What advice do you have for students pursuing a degree in your program?

    In general, my career advice to any Arts and Sciences student is to get a job doing something in your intended field right away, even if you volunteer first, just to be sure you are going to like it. You can intern almost anywhere to gain experience. SCC offers credit for interning, too. (See me for political science internship details). Study the core theorists you learn about in intro courses and learn the difference between the disciplines (International Relations versus Comparative Politics) so you know what field you prefer to work in. While still in school, secure an internship on a campaign or in a working politician’s office to see the political process from the inside. You may not like elected politics, but it is important to have that experience.

    What do you enjoy most about working with students?

    I enjoy getting students to appreciate the study of politics as much as I do. When you understand the rules of the game, you become a much better player. Too often, students feel as though the system is rigged against them, or their vote does not matter. Once they join my class, I can show them how to use the system, and why laws are developed the way they are.

    What is the best part about being an SCC faculty member?

    Teaching with a variety of alternative course delivery methods to include use of technology in the traditional college classroom, as well as online, are necessary skills at SCC. This skill set suits me well as I am committed to teaching students of all learning styles and traditions. I thrive in an environment with our diverse student population as it enhances the learning experience for all. Learning international relations theory is more compelling when you can hear the stories of the Sudanese civil war from students in your class sitting next to you.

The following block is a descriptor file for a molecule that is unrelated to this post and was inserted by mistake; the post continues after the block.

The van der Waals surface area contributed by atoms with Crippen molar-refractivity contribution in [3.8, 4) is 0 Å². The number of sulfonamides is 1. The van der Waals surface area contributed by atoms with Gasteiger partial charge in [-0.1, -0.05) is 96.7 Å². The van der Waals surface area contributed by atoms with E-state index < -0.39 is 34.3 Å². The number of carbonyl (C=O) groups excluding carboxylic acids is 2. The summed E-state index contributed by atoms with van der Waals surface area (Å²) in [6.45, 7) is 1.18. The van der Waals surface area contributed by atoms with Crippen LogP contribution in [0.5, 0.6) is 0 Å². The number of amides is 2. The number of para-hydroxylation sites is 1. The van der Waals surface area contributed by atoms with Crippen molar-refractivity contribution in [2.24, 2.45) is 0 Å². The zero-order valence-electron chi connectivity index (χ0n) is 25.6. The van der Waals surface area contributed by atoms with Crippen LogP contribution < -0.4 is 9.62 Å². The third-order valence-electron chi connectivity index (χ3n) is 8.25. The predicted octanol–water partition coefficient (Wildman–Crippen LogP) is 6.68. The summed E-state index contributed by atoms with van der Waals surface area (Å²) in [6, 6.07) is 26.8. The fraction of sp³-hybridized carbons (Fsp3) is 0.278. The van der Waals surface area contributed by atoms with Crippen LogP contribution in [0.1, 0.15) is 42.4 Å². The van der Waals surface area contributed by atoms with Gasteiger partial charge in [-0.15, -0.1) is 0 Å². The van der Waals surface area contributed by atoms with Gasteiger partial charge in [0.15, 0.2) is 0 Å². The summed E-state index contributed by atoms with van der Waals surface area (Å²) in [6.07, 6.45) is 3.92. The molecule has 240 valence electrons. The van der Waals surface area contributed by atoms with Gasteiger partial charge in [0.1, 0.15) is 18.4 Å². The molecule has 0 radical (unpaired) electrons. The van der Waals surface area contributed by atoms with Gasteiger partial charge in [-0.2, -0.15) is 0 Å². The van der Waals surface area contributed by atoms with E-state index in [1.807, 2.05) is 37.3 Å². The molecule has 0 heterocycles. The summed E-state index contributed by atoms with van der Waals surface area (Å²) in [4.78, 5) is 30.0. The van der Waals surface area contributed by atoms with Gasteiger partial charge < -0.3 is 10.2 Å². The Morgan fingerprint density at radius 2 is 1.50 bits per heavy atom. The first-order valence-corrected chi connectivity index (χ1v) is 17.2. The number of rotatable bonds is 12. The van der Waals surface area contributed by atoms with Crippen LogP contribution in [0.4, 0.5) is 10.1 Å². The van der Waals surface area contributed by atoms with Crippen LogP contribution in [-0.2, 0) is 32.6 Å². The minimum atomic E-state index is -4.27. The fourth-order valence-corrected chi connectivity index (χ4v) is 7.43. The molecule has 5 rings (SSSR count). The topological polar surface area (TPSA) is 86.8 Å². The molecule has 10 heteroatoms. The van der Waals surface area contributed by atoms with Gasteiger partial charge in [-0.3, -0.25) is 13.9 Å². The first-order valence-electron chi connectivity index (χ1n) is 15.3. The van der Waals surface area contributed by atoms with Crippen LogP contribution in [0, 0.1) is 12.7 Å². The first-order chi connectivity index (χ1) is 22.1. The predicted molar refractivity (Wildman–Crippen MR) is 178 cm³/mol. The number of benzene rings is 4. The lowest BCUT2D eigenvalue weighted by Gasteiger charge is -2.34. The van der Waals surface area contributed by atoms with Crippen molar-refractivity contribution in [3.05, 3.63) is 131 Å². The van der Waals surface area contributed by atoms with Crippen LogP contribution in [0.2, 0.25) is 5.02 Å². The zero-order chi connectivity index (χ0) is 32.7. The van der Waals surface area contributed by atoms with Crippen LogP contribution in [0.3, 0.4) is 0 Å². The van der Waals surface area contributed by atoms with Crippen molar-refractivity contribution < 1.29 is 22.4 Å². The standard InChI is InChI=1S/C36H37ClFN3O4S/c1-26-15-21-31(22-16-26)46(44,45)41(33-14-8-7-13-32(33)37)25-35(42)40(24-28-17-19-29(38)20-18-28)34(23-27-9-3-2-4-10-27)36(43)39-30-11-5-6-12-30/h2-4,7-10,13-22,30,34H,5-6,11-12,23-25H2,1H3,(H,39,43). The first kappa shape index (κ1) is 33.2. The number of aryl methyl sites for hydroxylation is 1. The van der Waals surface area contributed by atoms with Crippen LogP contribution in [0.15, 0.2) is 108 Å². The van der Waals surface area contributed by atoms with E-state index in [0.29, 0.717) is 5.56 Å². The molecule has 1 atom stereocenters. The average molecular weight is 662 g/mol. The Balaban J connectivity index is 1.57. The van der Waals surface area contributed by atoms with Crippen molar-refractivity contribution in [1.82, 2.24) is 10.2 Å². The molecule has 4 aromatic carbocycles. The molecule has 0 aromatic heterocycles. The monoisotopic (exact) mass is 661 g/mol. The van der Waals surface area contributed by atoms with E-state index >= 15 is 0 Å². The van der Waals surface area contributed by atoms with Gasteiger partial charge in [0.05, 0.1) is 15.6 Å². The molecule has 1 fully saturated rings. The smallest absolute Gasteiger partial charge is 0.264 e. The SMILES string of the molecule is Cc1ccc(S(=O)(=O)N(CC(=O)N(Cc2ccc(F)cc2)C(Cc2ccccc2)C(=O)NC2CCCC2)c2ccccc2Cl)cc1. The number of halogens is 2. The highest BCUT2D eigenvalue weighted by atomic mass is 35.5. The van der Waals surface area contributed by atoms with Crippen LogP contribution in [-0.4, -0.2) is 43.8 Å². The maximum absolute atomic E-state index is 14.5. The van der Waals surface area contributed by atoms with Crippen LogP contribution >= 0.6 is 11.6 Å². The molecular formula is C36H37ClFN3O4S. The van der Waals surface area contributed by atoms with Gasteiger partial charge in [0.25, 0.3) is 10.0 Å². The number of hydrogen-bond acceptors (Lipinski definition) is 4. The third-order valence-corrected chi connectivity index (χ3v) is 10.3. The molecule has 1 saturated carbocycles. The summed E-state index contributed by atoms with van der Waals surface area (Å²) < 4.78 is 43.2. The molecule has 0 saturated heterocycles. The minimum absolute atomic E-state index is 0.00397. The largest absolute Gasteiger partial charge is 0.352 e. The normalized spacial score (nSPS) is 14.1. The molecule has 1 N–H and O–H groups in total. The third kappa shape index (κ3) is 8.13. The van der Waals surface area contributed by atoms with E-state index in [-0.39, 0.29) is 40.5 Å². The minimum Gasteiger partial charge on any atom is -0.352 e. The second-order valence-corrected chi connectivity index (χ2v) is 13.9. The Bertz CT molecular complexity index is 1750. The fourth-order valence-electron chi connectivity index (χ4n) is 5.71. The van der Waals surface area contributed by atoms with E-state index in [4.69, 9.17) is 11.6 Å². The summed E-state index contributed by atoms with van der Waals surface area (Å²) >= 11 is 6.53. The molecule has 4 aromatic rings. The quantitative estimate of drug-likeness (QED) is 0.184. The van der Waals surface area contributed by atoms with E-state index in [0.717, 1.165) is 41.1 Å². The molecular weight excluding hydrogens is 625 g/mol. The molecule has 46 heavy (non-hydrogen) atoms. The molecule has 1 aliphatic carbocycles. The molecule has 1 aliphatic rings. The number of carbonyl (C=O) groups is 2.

What has been your proudest moment as an instructor?

    I am fortunate to say that I have many proud moments as an instructor! I have a student intern for the New York Supreme Court Chief Justice, and eventually became a New York intellectual property and immigration attorney herself. Another young student interned for former Nebraska Attorney General Jon Bruning, completed her four-year degree, and became Bruning’s communications director. A former student and intern become a staff researcher for the D.C. office of then-serving U.S. Representative from Kansas Mike Pompeo. In addition, several students have gone on to work in law enforcement agencies at the local, state and federal level, including those agencies requiring a full FBI background check.

    What do you like to do when you’re not teaching?

    Travel and service are my passion. My husband, two daughters and I travel when the time allows. At SCC, I have been able to travel with groups of students as part of our Global Studies initiative to Greece and Italy, as well as England and Scotland. My family travels to Germany often. I am also active in community organizations like P.E.O., a Philanthropic Educational Organization that encourages the education of women, and Rotary International, serving as president of my club during the exciting 100-year anniversary. As a former Rotary Ambassadorial Scholar, I enjoy maintaining my friendships in Rotary and visiting with my international friends when time allows.

    What would students be surprised to know about you?

    I have been through a Senate confirmation process in the Missouri Senate when the governor of Missouri, then John Ashcroft, appointed me to a position.